Based on the Congo uprising, this is a raw adventure yarn (from a novel by Wilbur Smith) with some glib philosophizing which skates superficially over the points of view of the cynical mercenaries and the patriotic Congolese.

Based on the Congo uprising, this is a raw adventure yarn (from a novel by Wilbur Smith) with some glib philosophizing which skates superficially over the points of view of the cynical mercenaries and the patriotic Congolese.

Rod Taylor plays a hardbitten mercenary major who’s prepared to sweat through any task, however dirty, providing his fee is okay. He’s assigned by Congo’s president to take a train through rebel Simba-held country and bring back fugitives and a load of uncut diamonds stashed away in a beleaguered town.

The action is taken care of effectively but the rapport between some of the characters is rarely smooth nor convincing enough. Pic was filmed in Africa and at Metro’s British studios.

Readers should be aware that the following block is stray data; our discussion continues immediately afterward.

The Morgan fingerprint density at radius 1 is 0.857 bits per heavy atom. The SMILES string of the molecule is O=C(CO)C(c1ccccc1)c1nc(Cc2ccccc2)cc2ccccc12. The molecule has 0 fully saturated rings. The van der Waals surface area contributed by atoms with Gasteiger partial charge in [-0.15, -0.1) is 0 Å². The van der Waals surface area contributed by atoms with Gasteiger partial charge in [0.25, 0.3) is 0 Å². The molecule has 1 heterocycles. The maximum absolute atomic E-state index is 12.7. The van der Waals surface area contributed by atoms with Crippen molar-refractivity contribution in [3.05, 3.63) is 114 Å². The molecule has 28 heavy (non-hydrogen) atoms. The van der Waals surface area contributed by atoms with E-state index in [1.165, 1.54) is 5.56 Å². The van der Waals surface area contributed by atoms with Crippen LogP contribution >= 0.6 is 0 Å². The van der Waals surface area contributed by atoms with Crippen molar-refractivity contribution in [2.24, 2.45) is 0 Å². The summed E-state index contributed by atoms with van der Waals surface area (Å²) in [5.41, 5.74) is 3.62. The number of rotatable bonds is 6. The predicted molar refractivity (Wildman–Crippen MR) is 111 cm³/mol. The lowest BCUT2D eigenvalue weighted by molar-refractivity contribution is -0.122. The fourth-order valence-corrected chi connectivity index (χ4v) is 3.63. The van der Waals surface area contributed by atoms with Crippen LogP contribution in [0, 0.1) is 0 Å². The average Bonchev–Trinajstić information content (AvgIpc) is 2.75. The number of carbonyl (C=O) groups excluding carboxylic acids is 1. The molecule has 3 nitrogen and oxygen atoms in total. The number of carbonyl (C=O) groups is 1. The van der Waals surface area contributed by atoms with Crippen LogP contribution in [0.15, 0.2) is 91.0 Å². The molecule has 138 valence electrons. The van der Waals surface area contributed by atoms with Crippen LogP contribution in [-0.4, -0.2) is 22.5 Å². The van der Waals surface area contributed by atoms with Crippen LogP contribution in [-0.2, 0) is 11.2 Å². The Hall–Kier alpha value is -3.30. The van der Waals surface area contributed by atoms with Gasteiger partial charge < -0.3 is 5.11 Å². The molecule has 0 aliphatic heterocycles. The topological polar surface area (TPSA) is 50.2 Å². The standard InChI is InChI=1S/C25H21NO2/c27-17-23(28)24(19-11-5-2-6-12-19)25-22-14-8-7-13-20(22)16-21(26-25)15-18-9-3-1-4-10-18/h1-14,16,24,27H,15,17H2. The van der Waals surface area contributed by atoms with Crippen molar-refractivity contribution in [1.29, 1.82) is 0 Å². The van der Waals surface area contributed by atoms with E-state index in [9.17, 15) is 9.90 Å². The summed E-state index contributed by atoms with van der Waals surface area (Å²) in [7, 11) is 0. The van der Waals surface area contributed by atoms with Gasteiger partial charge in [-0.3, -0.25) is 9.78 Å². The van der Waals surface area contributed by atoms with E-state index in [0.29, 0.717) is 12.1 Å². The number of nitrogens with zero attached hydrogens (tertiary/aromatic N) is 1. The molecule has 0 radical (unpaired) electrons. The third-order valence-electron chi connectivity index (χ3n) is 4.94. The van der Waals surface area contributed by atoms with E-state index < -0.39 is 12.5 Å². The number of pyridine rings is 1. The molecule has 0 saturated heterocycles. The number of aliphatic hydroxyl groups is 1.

Acting is mostly of a straightforward nature for the script does not lend itself to a subtlety of characterization. Taylor makes a robust hero while Jim Brown brings some dignity and interest to the role of the Congolese native.

Dark of the Sun

Production

M-G-M. Director Jack Cardiff; Producer George Englund; Screenplay Quentin Werty, Adrian Spies; Camera Ted Scaife; Editor Ernest Walter; Music Jacques Loussier; Art Director Elliot Scott

Crew

(Color) Widescreen. Extract of a review from 1968. Running time: 106 MIN.

With

Rod Taylor Yvette Mimieux Peter Carsten Jim Brown Kenneth More Andre Morell
Follow @Variety on Twitter for breaking news, reviews and more